Lower E. Side Jewish/Chinese


My Jewish ancestors started in America on Manhattan’s Lower East Side. Now it’s Chinese.

Kenny heard no Mandarin on the street during our day there, but “heavy Southern accents”–Fujianese, as NYC is home to many from Fujian province, down the coast by Taiwan. Yet we saw two Lanzhou beef noodle places, a dish from China’s west (yet loved everywhere) — flavored with 20 spices, including cinnamon.

My great-grandpa had a candy pushcart here (my father’s side were in nearby Williamsburg). We easily found 5 old schuls. Glorious highlight: the Eldridge Street Synagogue, 1852, an exquisitely restored gem, reopened 2007.

Outside the synagogue, it’s reasonably priced Chinese food, Buddhist temples, and grocers selling 2-foot long beans, plus rambutans and lychees. For the half century the Eldgridge synagogue was locked and disintegrating, nothing was stolen, the docent said. Good relations. Next year we want to come for “Egg Creams & Egg Rolls,” a street fair celebrating Jewish-Chinese community friendship.

It’s also very Puerto Rican, Hispanic, on the LES, and (this being NYC) other ethnicities, too.

Hipsters among them. (I guess I’m guilty of being a predecessor; like many 20somethings, I hung out at Max Fish on Ludlow St. in the early-’90s. And I lived briefly on a heroin-infested Suffolk St. midway thru Brown.)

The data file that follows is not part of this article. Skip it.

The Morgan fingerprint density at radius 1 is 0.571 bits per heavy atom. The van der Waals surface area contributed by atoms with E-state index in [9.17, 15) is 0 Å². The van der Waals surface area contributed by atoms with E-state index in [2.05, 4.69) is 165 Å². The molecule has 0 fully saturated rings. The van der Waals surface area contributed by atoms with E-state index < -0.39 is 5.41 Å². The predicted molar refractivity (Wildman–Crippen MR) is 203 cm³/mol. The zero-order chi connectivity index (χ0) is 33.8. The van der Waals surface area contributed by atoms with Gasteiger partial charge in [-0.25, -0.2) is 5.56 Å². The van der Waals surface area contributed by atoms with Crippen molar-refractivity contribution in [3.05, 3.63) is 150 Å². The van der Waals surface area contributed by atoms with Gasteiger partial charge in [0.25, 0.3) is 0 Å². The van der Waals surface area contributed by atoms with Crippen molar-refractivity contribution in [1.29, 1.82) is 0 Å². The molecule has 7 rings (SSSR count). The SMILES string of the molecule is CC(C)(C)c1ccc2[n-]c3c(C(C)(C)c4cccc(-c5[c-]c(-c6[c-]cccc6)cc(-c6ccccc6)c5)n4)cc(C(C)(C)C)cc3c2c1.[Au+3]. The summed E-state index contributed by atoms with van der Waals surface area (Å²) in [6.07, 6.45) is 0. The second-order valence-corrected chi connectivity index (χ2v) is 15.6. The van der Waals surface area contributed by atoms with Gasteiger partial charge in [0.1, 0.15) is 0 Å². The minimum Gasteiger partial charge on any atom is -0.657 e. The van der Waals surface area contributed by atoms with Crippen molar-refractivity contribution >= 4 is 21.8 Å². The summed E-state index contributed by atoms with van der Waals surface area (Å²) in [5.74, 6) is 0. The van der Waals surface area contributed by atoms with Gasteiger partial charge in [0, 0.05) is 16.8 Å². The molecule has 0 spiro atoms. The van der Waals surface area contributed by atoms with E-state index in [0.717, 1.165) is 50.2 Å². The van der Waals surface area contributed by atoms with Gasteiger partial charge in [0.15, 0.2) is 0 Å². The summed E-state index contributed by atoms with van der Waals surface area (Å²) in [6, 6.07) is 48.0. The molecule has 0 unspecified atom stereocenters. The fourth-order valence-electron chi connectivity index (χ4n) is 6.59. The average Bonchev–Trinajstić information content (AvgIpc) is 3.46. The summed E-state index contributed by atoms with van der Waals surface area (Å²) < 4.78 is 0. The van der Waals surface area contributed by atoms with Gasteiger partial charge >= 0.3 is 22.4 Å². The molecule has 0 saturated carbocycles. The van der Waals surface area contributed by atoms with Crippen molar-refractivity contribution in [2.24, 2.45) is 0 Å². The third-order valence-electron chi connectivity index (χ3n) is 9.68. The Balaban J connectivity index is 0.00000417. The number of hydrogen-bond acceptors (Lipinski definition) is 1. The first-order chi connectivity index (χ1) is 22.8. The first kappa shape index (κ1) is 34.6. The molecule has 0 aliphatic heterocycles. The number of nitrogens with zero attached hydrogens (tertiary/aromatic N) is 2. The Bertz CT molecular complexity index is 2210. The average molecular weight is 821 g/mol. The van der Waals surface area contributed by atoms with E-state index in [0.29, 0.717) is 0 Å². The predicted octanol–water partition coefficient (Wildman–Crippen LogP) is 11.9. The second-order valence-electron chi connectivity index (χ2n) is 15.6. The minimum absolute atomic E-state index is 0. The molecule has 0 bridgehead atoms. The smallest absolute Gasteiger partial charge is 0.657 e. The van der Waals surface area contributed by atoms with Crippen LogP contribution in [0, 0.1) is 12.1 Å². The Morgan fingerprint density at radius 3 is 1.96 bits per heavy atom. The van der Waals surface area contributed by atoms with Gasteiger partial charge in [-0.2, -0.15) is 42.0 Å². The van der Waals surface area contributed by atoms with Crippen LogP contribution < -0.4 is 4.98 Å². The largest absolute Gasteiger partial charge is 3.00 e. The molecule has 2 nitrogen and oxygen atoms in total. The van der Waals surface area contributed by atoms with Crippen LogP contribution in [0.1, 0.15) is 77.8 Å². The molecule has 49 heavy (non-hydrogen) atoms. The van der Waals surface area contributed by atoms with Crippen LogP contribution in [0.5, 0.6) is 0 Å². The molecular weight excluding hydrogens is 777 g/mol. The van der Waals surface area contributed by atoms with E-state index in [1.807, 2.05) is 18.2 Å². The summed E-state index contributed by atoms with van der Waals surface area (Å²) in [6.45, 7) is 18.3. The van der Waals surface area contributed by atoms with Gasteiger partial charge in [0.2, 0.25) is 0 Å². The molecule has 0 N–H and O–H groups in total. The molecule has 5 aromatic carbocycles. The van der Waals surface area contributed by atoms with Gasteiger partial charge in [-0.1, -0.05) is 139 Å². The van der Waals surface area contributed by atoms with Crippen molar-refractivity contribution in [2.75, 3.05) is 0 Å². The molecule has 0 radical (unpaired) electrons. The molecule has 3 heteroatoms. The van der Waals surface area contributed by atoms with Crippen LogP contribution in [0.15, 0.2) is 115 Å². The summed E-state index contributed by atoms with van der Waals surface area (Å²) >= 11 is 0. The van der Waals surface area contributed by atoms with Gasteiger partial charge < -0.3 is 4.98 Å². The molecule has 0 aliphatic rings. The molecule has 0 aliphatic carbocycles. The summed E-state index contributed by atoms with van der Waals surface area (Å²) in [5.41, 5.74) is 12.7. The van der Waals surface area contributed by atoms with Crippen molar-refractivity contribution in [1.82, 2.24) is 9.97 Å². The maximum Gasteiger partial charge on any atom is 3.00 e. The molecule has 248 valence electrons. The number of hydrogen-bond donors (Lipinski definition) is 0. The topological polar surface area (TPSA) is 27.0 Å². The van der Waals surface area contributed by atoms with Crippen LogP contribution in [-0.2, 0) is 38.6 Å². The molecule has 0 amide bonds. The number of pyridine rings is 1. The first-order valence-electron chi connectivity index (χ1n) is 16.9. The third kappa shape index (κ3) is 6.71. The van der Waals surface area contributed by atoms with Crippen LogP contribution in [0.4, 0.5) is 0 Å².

Around 1973, mom took me here for great prices on blouses, suits & sweaters (she also shopped for upholstery, drapes), from the last Orchard Street garmentos. We got my brother’s tallis here. Now dumpling makers (pork & leek) sell to students from Dr. Sun Yat Sen Middle School, while an African American monk lights incense at the Buddhist Association, an active temple.

Eldridge has a proper museum on the ground floor, with these old neighborhood signs.

We also found these synagogues:
[1] the old Norfolk St. Synagogue/Ansche Chesed, 1849, now Angel Orensanz Cultural Foundation, a performance space thanks to a wowwing Spanish sculptor;

[2] Beth Hamedrash Hagadol, sad-looking all boarded up and overgrown with weeds, though preservationists are trying to raise funds;

[3] on Broome St., Kehilat Kadosha Janina, the only Greek (Romaniote) schul in the Western hemisphere, open sometimes;

[4] one we weren’t even looking for, Chasam Sofer, the longest continuously operating synagogue, built by Polish Jews in the 1940s.

In China, we often lamented the loss of culture to modernization, the Cultural Revolution. Our own material heritage is disappearing, here. You can see Streit’s Matzoh, but go quickly. Schapiro’s Wine closed only a few years ago.

And this isn’t on the preservationists’ list, just background. Soon it will be gone.

Doorway diagonally across from Streit’s Matzoh.

One comment on “Lower E. Side Jewish/Chinese

  1. Adrienne Lasiter says:

    Wow Jill! What a wonderful experience you and Kenny had. I’ve always wanted to find the old synagogues on the LES. And I have yet to go to Eldridge St. Synagogue – it’s on the list.

    Like

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